Two years after Arizona Deputy Sheriff William Daniels apprehended three of the five outlaws responsible for the Bisbee Massacre, Apache Indians kill him.
Billy Daniels was typical of the thousands of courageous young men and women who helped tame the Wild West but whose names and stories have since been largely forgotten. For every Wild Bill Hickok or Wyatt Earp immortalized by the dramatic exaggerations of dime novelists and sensationalistic journalists, the West had dozens of men like Billy Daniels, who quietly did their duty with little fanfare, celebration, or thanks.
On December 8, 1883, five desperadoes rode into the booming mining town of Bisbee, Arizona. Their leader, Daniel “Big Dan” Dowd, had heard that the $7,000 payroll of the Copper Queen Mine would be in the vault at the Bisbee General Store. The outlaws barged into the store with their guns drawn and demanded the payroll. To Big Dan’s disappointment, they discovered they were too early–the payroll had not yet arrived. The outlaws quickly gathered up what money there was (reports vary between $900 to $3,000)), and took valuable rings and watches from the unlucky customers.
For reasons that are unclear, the robbery then turned into a slaughter. When the five desperadoes rode away, they left behind four dead or dying people, including Deputy Sheriff Tom Smith and a Bisbee woman named Anna Roberts.
The people of Arizona were shocked by the senseless brutality of the killings. The newspapers called it the “Bisbee Massacre.” The sheriff quickly organized citizen posses to track down the killers, placing Deputy Sheriff Billy Daniels at the head of one. The posses, though, soon ran out of clues and the trail grew cold. Most of the citizen members gave up. Daniels, however, stubbornly continued the pursuit alone. He eventually learned the identities of the five men from area ranchers and began to track them down one by one.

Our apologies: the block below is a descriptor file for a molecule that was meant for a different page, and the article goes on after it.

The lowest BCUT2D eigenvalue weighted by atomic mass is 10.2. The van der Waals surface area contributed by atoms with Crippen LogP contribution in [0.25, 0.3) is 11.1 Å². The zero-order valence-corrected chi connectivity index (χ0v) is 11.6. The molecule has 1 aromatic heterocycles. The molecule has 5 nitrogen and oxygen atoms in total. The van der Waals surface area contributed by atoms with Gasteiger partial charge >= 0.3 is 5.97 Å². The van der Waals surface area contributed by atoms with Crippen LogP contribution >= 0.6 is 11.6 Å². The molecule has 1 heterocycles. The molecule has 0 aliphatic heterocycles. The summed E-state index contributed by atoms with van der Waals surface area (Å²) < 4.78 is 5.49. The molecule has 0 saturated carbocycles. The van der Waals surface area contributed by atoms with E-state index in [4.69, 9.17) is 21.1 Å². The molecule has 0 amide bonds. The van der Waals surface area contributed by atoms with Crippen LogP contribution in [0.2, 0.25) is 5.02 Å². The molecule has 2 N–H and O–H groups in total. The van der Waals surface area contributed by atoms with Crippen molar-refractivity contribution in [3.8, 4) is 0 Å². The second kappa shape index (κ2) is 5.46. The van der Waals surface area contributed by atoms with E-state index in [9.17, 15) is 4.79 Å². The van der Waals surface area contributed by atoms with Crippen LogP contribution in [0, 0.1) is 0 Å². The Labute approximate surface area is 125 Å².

Daniels found one of the killers in Deming, New Mexico, and arrested him. He then learned from a Mexican informant that the gang leader, Big Dan Dowd, had fled south of the border to a hideout at Sabinal, Chihuahua. Disguising himself as an ore buyer, Daniels tricked Dowd into a meeting and took him prisoner. A few weeks later, Daniels returned to Mexico and arrested another of the outlaws. Other law officers apprehended the remaining two members of the gang. A Tombstone, Arizona, jury quickly convicted all five men and sentenced them to be hanged simultaneously. As the noose was fitted around his neck on the five-man gallows, Big Dan reportedly muttered, “This is a regular killing machine.”
The next year, Daniels ran for sheriff but lost. He found a new position as an inspector of customs that required him to travel all around the vast and often isolated Arizona countryside, where various bands of hostile Apache Indians were a serious danger. Early on the morning of this day in 1885, Daniels and two companions were riding up a narrow canyon trail in the Mule Mountains east of Bisbee. Daniels, who was in the lead, rode into an Apache ambush. The first bullets killed his horse, and the animal collapsed, pinning Daniels to the ground. Trapped, Daniels used his rifle to defend himself as best he could, but the Apache quickly overwhelmed him and cut his throat.
His two companions escaped with their lives and returned the next day with a posse. They found Daniel’s badly mutilated corpse but were unable to track the Apache Indians who murdered him.